Don’t Delay Your Heart Surgery in COVID-19 Era

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June 10, 2020


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As much as most people wish it were true, heart disease doesn’t just disappear. Ignoring symptoms, avoiding the doctor or delaying treatment can have dire consequences.

It’s not just the emergency cases that worry Joseph McGinn Jr., M.D., the new chief of cardiac surgery at Miami Cardiac & Vascular Institute, although those do concern him. But as the country moves toward a cautious reopening and more surgeries are scheduled, he says it’s time for patients to resume treatment for heart disease and schedule any cardiac procedures that might have been delayed because of the COVID-19 pandemic.

“The reality is we do these surgeries because we know that it enables people to live longer and avoid heart attacks and other problems,” says Dr. McGinn, who is renown internationally for pioneering minimally invasive cardiac bypass surgery.

“The message to the public is you need to get back to taking care of your medical issues because if not, elective things will become urgent, and then urgent things will become emergent. Any time you upgrade to urgent or emergent, the risk gets higher and the surgery becomes more difficult,” he says. “I am worried that if people delay their care, we will have some bad outcomes.”

While Dr. McGinn understands some patients may be nervous about seeking treatment because of the coronavirus, they put themselves at far greater risk by ignoring cardiac symptoms than by visiting a medical facility, especially considering all the safety measures adopted to minimize the chance of exposure.

Baptist Health has always worked hard to provide the most pristine environment for patients and staff, but “This is like nothing like I’ve ever seen. Everything is being cleaned constantly, disinfected with chemicals. It is way, way beyond what we’ve done before,” he says. Plus he adds, anyone who might have COVID-19 is segregated from other patients. “Those patients go into an area of the hospital which is away — quite a bit away — from where the routine stuff is happening. Patients who have COVID, or suspected COVID, are nowhere near where the heart surgery patients are — not even close.”

Throughout the pandemic, the Institute has remained open for the most critically ill patients and for emergencies. Nationwide, however, CDC guidelines required elective surgeries to be put on hold in mid-March to ensure hospital systems weren’t overwhelmed. Now, three months later, the restrictions have eased, but patients have barely begun to trickle back in, Dr. McGinn says.

Part of the problem may be confusion over the term “elective.” In the context of cardiac surgery, it reflects how critical a situation is, Dr. McGinn explains. “We put cases into three categories: elective, urgent and emergent. About half of the coronary cases are either urgent or emergent. They must be treated immediately. The other half are elective and can be scheduled,” he says. Many other surgeries, such as valve replacements and aortic repairs, also may be considered elective. “Some of these patients are followed medically for years before they have a procedure.”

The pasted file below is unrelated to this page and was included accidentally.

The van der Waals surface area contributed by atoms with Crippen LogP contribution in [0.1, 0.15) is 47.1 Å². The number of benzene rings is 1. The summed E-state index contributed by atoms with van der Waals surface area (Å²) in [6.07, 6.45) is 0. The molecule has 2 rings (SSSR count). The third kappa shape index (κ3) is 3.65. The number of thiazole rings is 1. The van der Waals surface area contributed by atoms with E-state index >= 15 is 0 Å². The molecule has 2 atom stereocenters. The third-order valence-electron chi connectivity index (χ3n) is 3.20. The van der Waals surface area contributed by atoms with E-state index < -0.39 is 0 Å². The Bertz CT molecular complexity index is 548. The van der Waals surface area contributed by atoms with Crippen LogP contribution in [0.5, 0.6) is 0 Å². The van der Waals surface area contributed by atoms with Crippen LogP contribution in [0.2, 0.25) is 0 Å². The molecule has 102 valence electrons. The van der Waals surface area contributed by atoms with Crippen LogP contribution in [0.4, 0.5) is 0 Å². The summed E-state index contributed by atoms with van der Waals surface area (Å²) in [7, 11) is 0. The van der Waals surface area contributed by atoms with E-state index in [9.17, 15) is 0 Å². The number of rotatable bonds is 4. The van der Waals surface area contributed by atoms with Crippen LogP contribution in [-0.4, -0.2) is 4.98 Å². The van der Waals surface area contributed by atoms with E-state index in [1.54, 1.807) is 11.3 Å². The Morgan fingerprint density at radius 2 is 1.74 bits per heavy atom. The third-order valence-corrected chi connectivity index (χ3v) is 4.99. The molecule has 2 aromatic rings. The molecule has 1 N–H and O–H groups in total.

That doesn’t mean the elective cases don’t require intervention, only that it can be scheduled. “Their disease still exists; they are going to need surgery eventually,” he says, adding he is troubled by the number of patients who are staying away. “We don’t know where all the elective cases have gone — patients are either afraid to come in or they are dying at home. We don’t know what has happened to them.”

Many people already have a tendency to disregard their symptoms, whether out of fear, lack of understanding or because they are in denial. “More than 30 percent of people learn they have coronary artery disease when they have their first heart attack and die suddenly,” Dr. McGinn says. Heart attacks are the leading cause of death for both men and women in America.

Even among patients with mild symptoms who don’t require emergency bypass surgery or stenting, Dr. McGinn doesn’t like long delays. Cases that would benefit from preventive care can become emergencies. “Heart attacks can happen at any time. If a patient has minimal symptoms, they can wait a week, two weeks, maybe three weeks to get their surgery. But I don’t like waiting more than three weeks because you never know what’s going to happen,” he says. “So we’re now three months later and all these people still haven’t come in. We know they will end up in here sooner or later. Sooner would be better.”

One positive aspect of the slowdown in surgeries during the pandemic is it gave time for Dr. McGinn, who came to the Institute in February, to prepare his team to perform minimally invasive cardiac bypass surgery, a procedure he says is done routinely in only a handful of hospitals in the United States. The surgery, known internationally as the McGinn Technique, does not require the chest to be opened or the heart to be stopped.

“We had plenty of time to do rehearsal dry runs, to do educational sessions with the surgical team, and to get the recovery teams ready to manage these patients after the surgery,” he says. “We did several minimally invasive coronary bypass cases during the period of COVID and the patients did very well because the teams were very well prepared. We ended up having excellent results.”

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